Monday, June 15, 2015

Magical Magical Standardized Tests

We have become accustomed to teacher essay about magical Common Core Standards. "I used to stumble about my classroom drooling and pummeling my students with rote reading rocks until I discovered Common Core, and now I use reading and writing and thinking in the classroom which is awesome because no teacher ever thought of that before ever."

Well, now we're getting Magic of Standardized Tests Essay. Huffington Post has an essay from Teach Plus KIPPster Chris Hoffman about how deeply invaluable standardized tests are to his classroom practice, because with ESEA being discussed we need to remember how important Big Standardized Tests are for every student, every year in order for corporate profiteers to keep pulling in that sweet sweet tax money students to learn. (It should be noted that this was back in March, but somehow I missed it. It still cries for response.)

Hoffman's piece is short on words but long on baloney.

He begins with the story of Alex, a student that Hoffman saved by the power of testing. Alex was actually pumped full of two years worth of learning in just one year, and that reminds us once again that you can't actually measure learning in years, but okay. How did testing help Hoffman perform this feat?

Well, before Alex even entered the classroom, Hoffman checked out his standardized test results.* This means one of a couple of things:

1) Hoffman is playing fast and loose with the term "standardized test," because no BS Test that I low of gets results back to teachers before the next school year starts. So Hoffman is talking about some in-house standardized test, which is not at all what ESEA reauthorizers are talking about.

2) California, where Hoffman works, has a speedier turnaround on BS Tests than anyone else I've heard about which, hey, would not be the first time I didn't know something.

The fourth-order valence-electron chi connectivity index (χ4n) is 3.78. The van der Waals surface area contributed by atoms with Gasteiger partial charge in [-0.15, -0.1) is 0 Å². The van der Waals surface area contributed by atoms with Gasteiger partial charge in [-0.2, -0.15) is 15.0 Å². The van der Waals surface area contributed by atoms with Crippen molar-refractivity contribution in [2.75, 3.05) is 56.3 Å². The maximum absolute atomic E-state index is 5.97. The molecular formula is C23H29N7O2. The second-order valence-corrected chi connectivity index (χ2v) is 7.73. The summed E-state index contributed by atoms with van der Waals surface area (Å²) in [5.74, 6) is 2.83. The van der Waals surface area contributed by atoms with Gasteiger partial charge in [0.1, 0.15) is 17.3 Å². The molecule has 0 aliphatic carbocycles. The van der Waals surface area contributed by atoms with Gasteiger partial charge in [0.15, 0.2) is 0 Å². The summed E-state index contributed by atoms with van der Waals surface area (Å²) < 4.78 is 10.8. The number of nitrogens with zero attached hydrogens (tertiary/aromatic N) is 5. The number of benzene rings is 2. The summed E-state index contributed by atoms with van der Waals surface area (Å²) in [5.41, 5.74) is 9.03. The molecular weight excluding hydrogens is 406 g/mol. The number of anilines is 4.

3) KIPP schools start in November.

Now, Hoffman acknowledges some limitations:

While these tests never paint a complete picture, they give me a great start. I am able to identify struggling students and make immediate efforts to remedy their skill and knowledge gaps. In the case of Alex, I was able to meet with his parents before the start of the school year to ensure support at home.

Seriously-- you need BS Tests for this? Do you not identify struggling students by talking to their previous teacher, who has  whole year's worth of data and personal first-hand information. Is KIPP's grade reporting so weak that it won't identify struggling students? How can that even be? Do the grades tell you what you need to know ("Hey, Alex got a 75 last year-- Alex must be struggling") or do they not reflect anything important ("Hey, Alex got a 95 last year, but the test shows Alex is struggling"). I mean, this is a KIPP school-- I thought you guys had a coherent carefully integrated program. Does it not give you consistent and reliable information about students? Is your school not small enough to allow teachers to communicate directly? And are you telling me that if not for the standardized test results, you would not have bothered to contact Alex's parents?

Hoffman says that talking to the parents clued him in to Alex's need to have a low-distraction seat in the classroom, and that's great-- but how do we give the standardized test credit for that. And once again, wouldn't that sort of information come easily through staff communication? Don't KIPP teachers talk to each other?

Hoffman makes the case for "every year" by admitting that a single test is just a single data point, so it could be an outlier. But hey-- three data points going into fourth grade. That would totally clarify the picture.

I fear that without yearly testing teachers would lose the perspective provided by a longitudinal view of their students.

Longitudinal picture my Aunt Fanny. Do KIPP teachers not give assignments and grades and stuff? Do they not talk to each other?